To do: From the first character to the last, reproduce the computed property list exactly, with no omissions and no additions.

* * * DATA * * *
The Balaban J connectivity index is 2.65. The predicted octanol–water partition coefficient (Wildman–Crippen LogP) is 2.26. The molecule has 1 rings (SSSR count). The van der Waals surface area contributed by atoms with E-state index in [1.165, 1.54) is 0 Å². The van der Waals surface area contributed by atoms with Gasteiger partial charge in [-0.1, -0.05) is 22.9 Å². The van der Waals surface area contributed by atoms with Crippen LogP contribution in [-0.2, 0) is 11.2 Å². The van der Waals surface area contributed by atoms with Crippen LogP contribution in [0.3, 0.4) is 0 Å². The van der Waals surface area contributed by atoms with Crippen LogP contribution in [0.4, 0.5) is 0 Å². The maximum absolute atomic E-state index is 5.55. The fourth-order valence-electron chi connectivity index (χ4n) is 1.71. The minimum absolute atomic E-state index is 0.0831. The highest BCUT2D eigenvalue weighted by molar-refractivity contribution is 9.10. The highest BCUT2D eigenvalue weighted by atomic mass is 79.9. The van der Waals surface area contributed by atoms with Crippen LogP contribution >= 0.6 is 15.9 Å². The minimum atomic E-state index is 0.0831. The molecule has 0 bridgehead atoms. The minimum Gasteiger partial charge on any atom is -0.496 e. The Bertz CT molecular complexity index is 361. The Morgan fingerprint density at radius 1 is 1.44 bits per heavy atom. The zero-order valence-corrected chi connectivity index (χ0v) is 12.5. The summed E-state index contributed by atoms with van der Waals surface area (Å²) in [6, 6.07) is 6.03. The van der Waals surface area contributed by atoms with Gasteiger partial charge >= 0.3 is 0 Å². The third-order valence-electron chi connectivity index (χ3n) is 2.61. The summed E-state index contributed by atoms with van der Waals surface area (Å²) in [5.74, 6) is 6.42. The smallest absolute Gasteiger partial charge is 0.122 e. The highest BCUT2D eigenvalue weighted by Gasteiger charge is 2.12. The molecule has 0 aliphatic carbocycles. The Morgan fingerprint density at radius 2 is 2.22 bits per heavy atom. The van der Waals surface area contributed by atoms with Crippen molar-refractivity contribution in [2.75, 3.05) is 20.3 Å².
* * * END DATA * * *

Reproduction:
The Balaban J connectivity index is 2.65. The predicted octanol–water partition coefficient (Wildman–Crippen LogP) is 2.26. The molecule has 1 rings (SSSR count). The van der Waals surface area contributed by atoms with E-state index in [1.165, 1.54) is 0 Å². The van der Waals surface area contributed by atoms with Gasteiger partial charge in [-0.1, -0.05) is 22.9 Å². The van der Waals surface area contributed by atoms with Crippen LogP contribution in [-0.2, 0) is 11.2 Å². The van der Waals surface area contributed by atoms with Crippen LogP contribution in [0.3, 0.4) is 0 Å². The van der Waals surface area contributed by atoms with Crippen LogP contribution in [0.4, 0.5) is 0 Å². The maximum absolute atomic E-state index is 5.55. The fourth-order valence-electron chi connectivity index (χ4n) is 1.71. The minimum absolute atomic E-state index is 0.0831. The highest BCUT2D eigenvalue weighted by molar-refractivity contribution is 9.10. The highest BCUT2D eigenvalue weighted by atomic mass is 79.9. The van der Waals surface area contributed by atoms with Crippen LogP contribution >= 0.6 is 15.9 Å². The minimum atomic E-state index is 0.0831. The molecule has 0 bridgehead atoms. The minimum Gasteiger partial charge on any atom is -0.496 e. The Bertz CT molecular complexity index is 361. The Morgan fingerprint density at radius 1 is 1.44 bits per heavy atom. The zero-order valence-corrected chi connectivity index (χ0v) is 12.5. The summed E-state index contributed by atoms with van der Waals surface area (Å²) in [6, 6.07) is 6.03. The van der Waals surface area contributed by atoms with Gasteiger partial charge >= 0.3 is 0 Å². The third-order valence-electron chi connectivity index (χ3n) is 2.61. The summed E-state index contributed by atoms with van der Waals surface area (Å²) in [5.74, 6) is 6.42. The smallest absolute Gasteiger partial charge is 0.122 e. The highest BCUT2D eigenvalue weighted by Gasteiger charge is 2.12. The molecule has 0 aliphatic carbocycles. The Morgan fingerprint density at radius 2 is 2.22 bits per heavy atom. The van der Waals surface area contributed by atoms with Crippen molar-refractivity contribution in [2.75, 3.05) is 20.3 Å².